Victor's Blog

Live as if you were to die tomorrow. Learn as if you were to live forever

NAVIGATION - SEARCH

Troubleshoot warning - "Found conflicts between different versions of the same dependent assembly"

In my last post I said I had issues when Nuget auto updated my nuget packages to the latest version. One of those is that I received a lot of warnings after the compilation - "warning MSB3247: Found conflicts between different versions of the same dependent assembly." But the compile result didn't tell me which dll caused issue and the correct version.  Here is how I fix these:

Change the "MSBuild project build output verbosity" to "Detailed" or above. To do this, follow these steps:

  1. Bring up the Options dialog (Tools -> Options...).
  2. In the left-hand tree, select the Projects and Solutions node, and then select Build and Run. Note: if this node doesn't show up, make sure that the checkbox at the bottom of the dialog Show all settings is checked.
  3. In the tools/options page that appears, set the MSBuild project build output verbosity level to Detailed (assuming you're on VS2010; Normal will suffice in VS2008 or older).

Build the project and look in the output window. You should be able to find message like this
"There was a conflict between "System.Core, Version=4.0.0.0, Culture=neutral, PublicKeyToken=b77a5c561934e089" and "System.Core, Version=2.0.5.0, Culture=neutral, PublicKeyToken=7cec85d7bea7798e, Retargetable=Yes"."

Now you know which dll caused the warning and which version is correct. Update your project reference and recompile your project. The warning message should be removed.

Note: Please do not forget to change your build output verbosity level back to minimal once you fix all your warning.

Enable Nuget Package Restore for your solution could be a bad idea.

Nuget Package Restore in visual studio could be a very handy feature. But sometimes it could cause you more troubles than you think. I recently reorganized the folder structure for one of my MVC4 projects. When I finished that, visual studio restored all packages for me. Then I found out Nuget not only restored installed packages, but also updated them to the latest version automatically which includes from mvc4 to mvc5, entity framework 5 to entity framework 6. It took me more than 2 days to completed fix the build. Just image if this happens when you are in a tight project time frame.......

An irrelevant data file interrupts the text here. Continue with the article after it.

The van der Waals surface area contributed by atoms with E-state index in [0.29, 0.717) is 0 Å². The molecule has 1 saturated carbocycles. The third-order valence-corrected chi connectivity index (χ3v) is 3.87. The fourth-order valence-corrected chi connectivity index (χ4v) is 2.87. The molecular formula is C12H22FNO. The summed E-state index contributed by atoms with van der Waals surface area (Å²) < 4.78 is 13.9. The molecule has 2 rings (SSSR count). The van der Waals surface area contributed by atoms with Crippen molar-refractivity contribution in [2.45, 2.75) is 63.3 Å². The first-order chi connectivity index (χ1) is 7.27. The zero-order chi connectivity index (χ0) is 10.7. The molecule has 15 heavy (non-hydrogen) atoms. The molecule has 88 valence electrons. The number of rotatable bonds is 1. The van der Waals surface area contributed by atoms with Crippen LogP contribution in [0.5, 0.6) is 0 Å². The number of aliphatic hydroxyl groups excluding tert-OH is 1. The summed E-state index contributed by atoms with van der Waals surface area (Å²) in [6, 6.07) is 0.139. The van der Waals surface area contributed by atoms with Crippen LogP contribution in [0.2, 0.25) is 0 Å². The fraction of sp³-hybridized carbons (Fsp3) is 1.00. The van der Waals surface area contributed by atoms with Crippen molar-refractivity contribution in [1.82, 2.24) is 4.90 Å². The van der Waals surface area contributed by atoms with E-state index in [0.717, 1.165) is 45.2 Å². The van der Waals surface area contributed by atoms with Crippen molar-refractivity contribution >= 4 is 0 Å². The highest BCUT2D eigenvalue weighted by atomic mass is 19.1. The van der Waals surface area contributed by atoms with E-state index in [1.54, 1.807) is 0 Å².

So I think the best way is to disable Nuget Package Restore in visual studio and check in all your packages to your source repository. Let your CI builds to check any missing packages. 

Weird exception in EF6 unit test

I am using Effort to perform my data access layer unit test. It worked fine until I upgraded my entity framework to version 6. Then I got this wired exception:

"The Entity Framework provider type 'System.Data.Entity.SqlServer.SqlProviderServices, EntityFramework.SqlServer' registered in the application config file for the ADO.NET provider with invariant name 'System.Data.SqlClient' could not be loaded. Make sure that the assembly-qualified name is used and that the assembly is available to the running application"

I googled this exception. A lot of people thought this was caused by the EF dlls were not deployed at part of the test. But this didn't resolve the issue for me. So I decided to comment out the provider section in app.config for the unit test project and try my luck.

<providers>
     <provider invariantName="System.Data.SqlClient" type="System.Data.Entity.SqlServer.SqlProviderServices, EntityFramework.SqlServer" />    
</providers>

Guess what, everything is back to normal agin. Sounds stupid, but it works:D